A brief tour of St John’s Church, Corby Glen

For almost 1000 years, the Church of St John the Evangelist has served as a physical and spiritual landmark for the people of Corby Glen and beyond as they journey through life. 

This page will guide you in your own journey as you explore this remarkable building. Start your exploration of the interior at the tower archway [1], looking east into the nave and beyond.

Sketch plan of St John’s Church

In the 1100s (the 12th century) the building covered an area little more than the current nave. There were no aisles, and the church went only just beyond the chancel arch [6]. The stones jutting out of the current arch are from this earlier, narrower Norman arch. This would be the church contemporary with the instigation in 1238 of Corby Sheep Fair.

During the 14th century the side aisles were added, including a Lady Chapel in the north aisle before 1319. A porch and a short tower was built, and the chancel enlarged. The walls and pillars were brightly painted and the windows were filled with stained glass [2–5]. All this was achieved in the century when Europe was ravaged by the Black Death (1347–1350).

Medieval stained glass of St John the Evangelist
Medieval stained glass of St John the Evangelist

The 15th century saw a massive rebuild. The nave roof was raised, as were those of the aisles, and a clerestory added to give more light. The new chancel arch [6] was filled with a carved wooden rood screen, and there may have been a small organ. The north aisle was extended to create another chapel (now the vestry area). The tower was made higher. The porch was replaced and a priest’s room, where visiting clergy would be accommodated, built above. Further wallpaintings were added [2–8].

Wallpainting of St Anne teaching St Mary to read
Wallpainting of St Anne teaching St Mary to read

With the 16th century came the Reformation and the establishment of the Anglican church. The pictorial wallpaintings were whitewashed over, and painted texts in English, for example of the Lord’s Prayer [5], replaced them. In 1588 the churchwardens had the rood figures burned and later sold the screen [6].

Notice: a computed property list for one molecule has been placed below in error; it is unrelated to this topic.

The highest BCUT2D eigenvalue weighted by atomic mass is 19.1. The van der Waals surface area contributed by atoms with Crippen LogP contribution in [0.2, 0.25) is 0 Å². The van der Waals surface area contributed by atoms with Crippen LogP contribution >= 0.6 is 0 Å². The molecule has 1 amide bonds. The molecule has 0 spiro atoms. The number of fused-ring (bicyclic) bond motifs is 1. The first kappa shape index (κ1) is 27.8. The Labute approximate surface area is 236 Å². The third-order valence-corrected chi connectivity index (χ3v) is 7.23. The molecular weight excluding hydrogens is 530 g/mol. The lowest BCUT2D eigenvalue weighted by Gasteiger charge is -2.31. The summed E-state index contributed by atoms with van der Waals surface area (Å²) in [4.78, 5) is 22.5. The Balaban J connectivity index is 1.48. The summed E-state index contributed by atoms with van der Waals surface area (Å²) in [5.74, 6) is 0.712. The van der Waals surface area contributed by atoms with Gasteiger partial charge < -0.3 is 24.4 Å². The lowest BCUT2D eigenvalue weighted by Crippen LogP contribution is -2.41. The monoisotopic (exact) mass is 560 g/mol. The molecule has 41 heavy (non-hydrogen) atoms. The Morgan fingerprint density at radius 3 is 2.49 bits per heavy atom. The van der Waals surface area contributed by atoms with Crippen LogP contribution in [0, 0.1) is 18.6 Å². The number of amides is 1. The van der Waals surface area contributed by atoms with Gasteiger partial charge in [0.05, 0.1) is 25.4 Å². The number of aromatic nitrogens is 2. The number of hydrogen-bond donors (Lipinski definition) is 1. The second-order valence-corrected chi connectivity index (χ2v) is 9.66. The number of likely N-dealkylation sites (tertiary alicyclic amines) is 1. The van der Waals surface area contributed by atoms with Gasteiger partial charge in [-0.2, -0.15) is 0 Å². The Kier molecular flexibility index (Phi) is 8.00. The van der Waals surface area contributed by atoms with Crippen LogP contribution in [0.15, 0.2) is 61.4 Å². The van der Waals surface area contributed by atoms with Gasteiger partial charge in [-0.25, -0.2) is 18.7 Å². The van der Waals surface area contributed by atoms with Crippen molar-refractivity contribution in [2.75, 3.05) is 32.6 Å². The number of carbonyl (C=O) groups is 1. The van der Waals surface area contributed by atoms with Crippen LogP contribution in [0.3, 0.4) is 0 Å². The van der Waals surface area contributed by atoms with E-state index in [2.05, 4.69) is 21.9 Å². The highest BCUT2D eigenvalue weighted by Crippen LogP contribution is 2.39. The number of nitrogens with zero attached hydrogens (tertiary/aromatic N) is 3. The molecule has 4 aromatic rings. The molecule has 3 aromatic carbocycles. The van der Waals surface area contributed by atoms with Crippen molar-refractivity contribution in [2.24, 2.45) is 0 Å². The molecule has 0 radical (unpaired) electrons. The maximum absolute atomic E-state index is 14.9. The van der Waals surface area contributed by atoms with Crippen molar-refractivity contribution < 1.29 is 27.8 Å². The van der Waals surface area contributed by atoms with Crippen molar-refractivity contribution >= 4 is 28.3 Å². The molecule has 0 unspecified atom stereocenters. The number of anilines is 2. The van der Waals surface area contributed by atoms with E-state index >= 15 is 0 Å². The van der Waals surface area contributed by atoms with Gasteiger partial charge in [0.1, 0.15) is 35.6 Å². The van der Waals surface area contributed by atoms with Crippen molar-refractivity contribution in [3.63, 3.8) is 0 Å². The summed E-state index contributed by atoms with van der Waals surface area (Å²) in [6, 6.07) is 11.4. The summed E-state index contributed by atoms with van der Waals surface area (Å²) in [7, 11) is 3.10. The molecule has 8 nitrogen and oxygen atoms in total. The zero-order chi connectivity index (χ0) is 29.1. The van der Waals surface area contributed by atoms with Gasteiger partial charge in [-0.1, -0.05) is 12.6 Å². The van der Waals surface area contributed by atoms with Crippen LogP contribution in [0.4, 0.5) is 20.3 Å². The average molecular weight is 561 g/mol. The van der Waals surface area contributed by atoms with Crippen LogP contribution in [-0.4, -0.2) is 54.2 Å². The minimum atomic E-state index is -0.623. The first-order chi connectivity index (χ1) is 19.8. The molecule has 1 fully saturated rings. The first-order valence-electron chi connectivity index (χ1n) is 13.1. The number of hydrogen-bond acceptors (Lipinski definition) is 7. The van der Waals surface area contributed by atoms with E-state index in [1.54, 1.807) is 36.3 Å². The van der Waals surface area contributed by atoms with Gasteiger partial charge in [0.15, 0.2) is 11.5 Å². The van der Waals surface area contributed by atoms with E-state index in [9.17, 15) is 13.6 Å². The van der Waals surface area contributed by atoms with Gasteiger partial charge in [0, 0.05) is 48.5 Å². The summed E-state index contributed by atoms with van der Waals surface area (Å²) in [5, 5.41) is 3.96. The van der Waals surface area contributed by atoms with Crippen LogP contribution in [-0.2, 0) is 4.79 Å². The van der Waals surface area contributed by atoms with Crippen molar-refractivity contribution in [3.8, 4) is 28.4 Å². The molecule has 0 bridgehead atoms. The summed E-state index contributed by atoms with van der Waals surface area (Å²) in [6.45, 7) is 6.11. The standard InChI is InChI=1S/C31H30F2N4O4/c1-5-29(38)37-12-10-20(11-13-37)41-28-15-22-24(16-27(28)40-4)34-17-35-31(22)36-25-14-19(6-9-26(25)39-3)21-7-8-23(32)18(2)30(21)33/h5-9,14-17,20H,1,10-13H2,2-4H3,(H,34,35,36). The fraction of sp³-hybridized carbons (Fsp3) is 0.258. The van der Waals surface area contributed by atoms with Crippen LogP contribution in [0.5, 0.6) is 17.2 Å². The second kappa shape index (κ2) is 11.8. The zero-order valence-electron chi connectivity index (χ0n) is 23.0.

Two of the tower bells date from the late 1500s, and two more from the 1600s. An original wooden bell frame, for four bells, is still in the tower and bears the date 1671. The wooden altar rails in the sanctuary [10] were also added in the 17th century, part of controversial reforms introduced by Archbishop William Laud, the religious adviser to Charles I during the 1630s. In all churches, the altar had to be against the east wall and railed off to stop dogs getting in.

In the 1700s, the coat of arms above the tower archway was placed [1]. There was a west gallery and, judging from three music manuscripts dating from around 1755 to 1820 (now in the Lincolnshire Archives), an active choir.  

During the Victorian era a great deal of restoration work took place. The 14th century font was restored and moved to its current position [2]; similarly a 14th century piscina [5]. A vestry replaced the chapel in the north aisle extension. In the 1860s the chancel was rebuilt and two stained glass windows commissioned [9, 10]. The west gallery was demolished in 1865, and box pews added in the nave.

The church building continued to be developed in the 20th century. New wooden furnishings were carved by a churchwarden. The pulpit was replaced; the organ too. The wallpaintings were rediscovered in 1939 after the removal of layers of whitewash. In the 1970s a new steel bell-frame was added to the tower, enabling the peal to be increased to six. A new altar was placed in the sanctuary, and the previous one moved to the south chapel.

And in the 21st century…? 

The church building is full of history, but it is not a museum. It is a living building, still used daily for prayer and worship. Do join us as we continue its mission to serve the community and beyond. 


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© Friends of Corby Glen Church 2024